An Assessment of Volcanic Threat and Monitoring Capabilities in the United States: Framework for a National Volcano Early Warning System
A National Volcano Early Warning System --NVEWS -- is being formulated by the Consortium of U.S. Volcano Observatories (CUSVO) to establish a proactive, fully integrated, national-scale monitoring effort that ensures the most threatening volcanoes in the United States are properly monitored in advance of the onset of unrest and at levels commensurate with the threats posed. Volcanic threat is the combination of hazards (the destructive natural phenomena produced by a volcano) and exposure (people and property at risk from the hazards).
The United States has abundant volcanoes, and over the past 25 years the Nation has experienced a diverse range of the destructive phenomena that volcanoes can produce. Hazardous volcanic activity will continue to occur, and -- because of increasing population, increasing development, and expanding national and international air traffic over volcanic regions -- the exposure of human life and enterprise to volcano hazards is increasing. Fortunately, volcanoes exhibit precursory unrest that if detected and analyzed in time allows eruptions to be anticipated and communities at risk to be forewarned with reliable information in sufficient time to implement response plans and mitigation measures.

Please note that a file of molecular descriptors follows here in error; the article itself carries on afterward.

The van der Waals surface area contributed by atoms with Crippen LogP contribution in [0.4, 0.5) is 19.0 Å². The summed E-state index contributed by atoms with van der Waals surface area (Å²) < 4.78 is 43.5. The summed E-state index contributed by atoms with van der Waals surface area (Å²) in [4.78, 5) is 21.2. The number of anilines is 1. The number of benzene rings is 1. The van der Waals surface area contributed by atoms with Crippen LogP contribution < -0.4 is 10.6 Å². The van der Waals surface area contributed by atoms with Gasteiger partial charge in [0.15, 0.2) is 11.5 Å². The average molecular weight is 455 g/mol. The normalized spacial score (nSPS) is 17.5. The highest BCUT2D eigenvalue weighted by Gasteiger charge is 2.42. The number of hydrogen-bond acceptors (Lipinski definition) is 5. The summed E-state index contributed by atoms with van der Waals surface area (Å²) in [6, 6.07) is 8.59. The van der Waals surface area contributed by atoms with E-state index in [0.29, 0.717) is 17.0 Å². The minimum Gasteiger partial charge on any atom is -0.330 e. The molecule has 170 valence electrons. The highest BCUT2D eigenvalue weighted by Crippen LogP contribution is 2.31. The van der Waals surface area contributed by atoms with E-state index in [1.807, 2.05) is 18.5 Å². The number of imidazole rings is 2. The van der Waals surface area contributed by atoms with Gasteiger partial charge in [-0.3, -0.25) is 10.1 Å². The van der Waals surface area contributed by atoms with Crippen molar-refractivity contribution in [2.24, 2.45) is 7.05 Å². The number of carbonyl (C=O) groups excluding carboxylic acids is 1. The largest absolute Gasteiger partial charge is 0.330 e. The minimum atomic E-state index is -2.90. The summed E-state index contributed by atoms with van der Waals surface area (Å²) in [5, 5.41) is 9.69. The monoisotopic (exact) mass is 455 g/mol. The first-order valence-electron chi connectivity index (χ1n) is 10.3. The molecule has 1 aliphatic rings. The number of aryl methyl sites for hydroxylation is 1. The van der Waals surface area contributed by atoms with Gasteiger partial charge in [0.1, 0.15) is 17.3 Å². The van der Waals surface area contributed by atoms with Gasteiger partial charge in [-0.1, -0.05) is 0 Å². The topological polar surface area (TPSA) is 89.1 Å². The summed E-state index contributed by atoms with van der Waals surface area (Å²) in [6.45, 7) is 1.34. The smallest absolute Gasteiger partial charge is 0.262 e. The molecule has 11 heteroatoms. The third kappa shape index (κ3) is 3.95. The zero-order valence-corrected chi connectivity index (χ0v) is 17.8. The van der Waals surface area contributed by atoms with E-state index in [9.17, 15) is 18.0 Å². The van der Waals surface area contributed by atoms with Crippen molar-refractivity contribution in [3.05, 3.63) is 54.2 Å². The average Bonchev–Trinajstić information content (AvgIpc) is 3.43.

In the 25 years since the cataclysmic eruption of Mount St. Helens, scientific and technological advances in volcanology have been used to develop and test models of volcanic behavior and to make reliable forecasts of expected activity a reality. Until now, these technologies and methods have been applied on an ad hoc basis to volcanoes showing signs of activity. However, waiting to deploy a robust, modern monitoring effort until a hazardous volcano awakens and an unrest crisis begins is socially and scientifically unsatisfactory because it forces scientists, civil authorities, citizens, and businesses into “playing catch up” with the volcano, trying to get instruments and civil-defense measures in place before the unrest escalates and the situation worsens. Inevitably, this manner of response results in our missing crucial early stages of the volcanic unrest and hampers our ability to accurately forecast events. Restless volcanoes do not always progress to eruption; nevertheless, monitoring is necessary in such cases to minimize either over-reacting, which costs money, or under-reacting, which may cost lives.http://pubs.usgs.gov/of/2005/1164/